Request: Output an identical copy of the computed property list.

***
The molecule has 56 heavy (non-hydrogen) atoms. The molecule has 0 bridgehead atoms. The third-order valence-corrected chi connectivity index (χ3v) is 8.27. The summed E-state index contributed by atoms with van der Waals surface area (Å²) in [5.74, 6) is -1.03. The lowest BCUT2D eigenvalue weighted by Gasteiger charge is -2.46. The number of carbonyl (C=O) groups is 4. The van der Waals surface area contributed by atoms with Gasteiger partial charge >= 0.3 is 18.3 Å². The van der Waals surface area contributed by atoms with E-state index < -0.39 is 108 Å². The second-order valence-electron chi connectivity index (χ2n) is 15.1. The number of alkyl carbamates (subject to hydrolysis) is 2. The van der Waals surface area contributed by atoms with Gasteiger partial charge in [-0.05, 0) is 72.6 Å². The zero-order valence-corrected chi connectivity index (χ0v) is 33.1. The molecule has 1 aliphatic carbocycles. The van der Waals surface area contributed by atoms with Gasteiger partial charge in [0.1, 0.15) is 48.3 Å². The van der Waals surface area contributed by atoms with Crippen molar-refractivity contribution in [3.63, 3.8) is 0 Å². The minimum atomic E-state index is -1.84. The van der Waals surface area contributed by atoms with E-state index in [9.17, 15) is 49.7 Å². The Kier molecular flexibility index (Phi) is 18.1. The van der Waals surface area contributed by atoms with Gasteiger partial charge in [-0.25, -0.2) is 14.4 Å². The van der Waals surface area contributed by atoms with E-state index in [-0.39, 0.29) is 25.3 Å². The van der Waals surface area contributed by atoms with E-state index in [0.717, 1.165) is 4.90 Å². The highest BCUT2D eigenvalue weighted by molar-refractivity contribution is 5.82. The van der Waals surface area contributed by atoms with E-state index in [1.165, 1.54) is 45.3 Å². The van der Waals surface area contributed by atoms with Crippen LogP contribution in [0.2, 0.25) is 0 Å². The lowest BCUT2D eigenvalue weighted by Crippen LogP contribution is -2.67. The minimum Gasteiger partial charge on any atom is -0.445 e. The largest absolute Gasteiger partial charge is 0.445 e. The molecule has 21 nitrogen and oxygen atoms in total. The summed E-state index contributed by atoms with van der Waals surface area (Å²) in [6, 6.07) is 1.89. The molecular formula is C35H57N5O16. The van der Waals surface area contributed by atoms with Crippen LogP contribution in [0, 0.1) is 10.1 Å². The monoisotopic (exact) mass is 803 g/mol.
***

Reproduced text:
The molecule has 56 heavy (non-hydrogen) atoms. The molecule has 0 bridgehead atoms. The third-order valence-corrected chi connectivity index (χ3v) is 8.27. The summed E-state index contributed by atoms with van der Waals surface area (Å²) in [5.74, 6) is -1.03. The lowest BCUT2D eigenvalue weighted by Gasteiger charge is -2.46. The number of carbonyl (C=O) groups is 4. The van der Waals surface area contributed by atoms with Gasteiger partial charge >= 0.3 is 18.3 Å². The van der Waals surface area contributed by atoms with E-state index < -0.39 is 108 Å². The second-order valence-electron chi connectivity index (χ2n) is 15.1. The number of alkyl carbamates (subject to hydrolysis) is 2. The van der Waals surface area contributed by atoms with Gasteiger partial charge in [-0.05, 0) is 72.6 Å². The zero-order valence-corrected chi connectivity index (χ0v) is 33.1. The molecule has 1 aliphatic carbocycles. The van der Waals surface area contributed by atoms with Gasteiger partial charge in [0.1, 0.15) is 48.3 Å². The van der Waals surface area contributed by atoms with Crippen molar-refractivity contribution in [3.63, 3.8) is 0 Å². The minimum atomic E-state index is -1.84. The van der Waals surface area contributed by atoms with E-state index in [9.17, 15) is 49.7 Å². The Kier molecular flexibility index (Phi) is 18.1. The van der Waals surface area contributed by atoms with Gasteiger partial charge in [-0.25, -0.2) is 14.4 Å². The van der Waals surface area contributed by atoms with E-state index in [-0.39, 0.29) is 25.3 Å². The van der Waals surface area contributed by atoms with E-state index in [0.717, 1.165) is 4.90 Å². The highest BCUT2D eigenvalue weighted by molar-refractivity contribution is 5.82. The van der Waals surface area contributed by atoms with E-state index in [1.165, 1.54) is 45.3 Å². The van der Waals surface area contributed by atoms with Crippen LogP contribution in [0.2, 0.25) is 0 Å². The lowest BCUT2D eigenvalue weighted by Crippen LogP contribution is -2.67. The minimum Gasteiger partial charge on any atom is -0.445 e. The largest absolute Gasteiger partial charge is 0.445 e. The molecule has 21 nitrogen and oxygen atoms in total. The summed E-state index contributed by atoms with van der Waals surface area (Å²) in [6, 6.07) is 1.89. The molecular formula is C35H57N5O16. The van der Waals surface area contributed by atoms with Crippen LogP contribution in [0, 0.1) is 10.1 Å². The monoisotopic (exact) mass is 803 g/mol.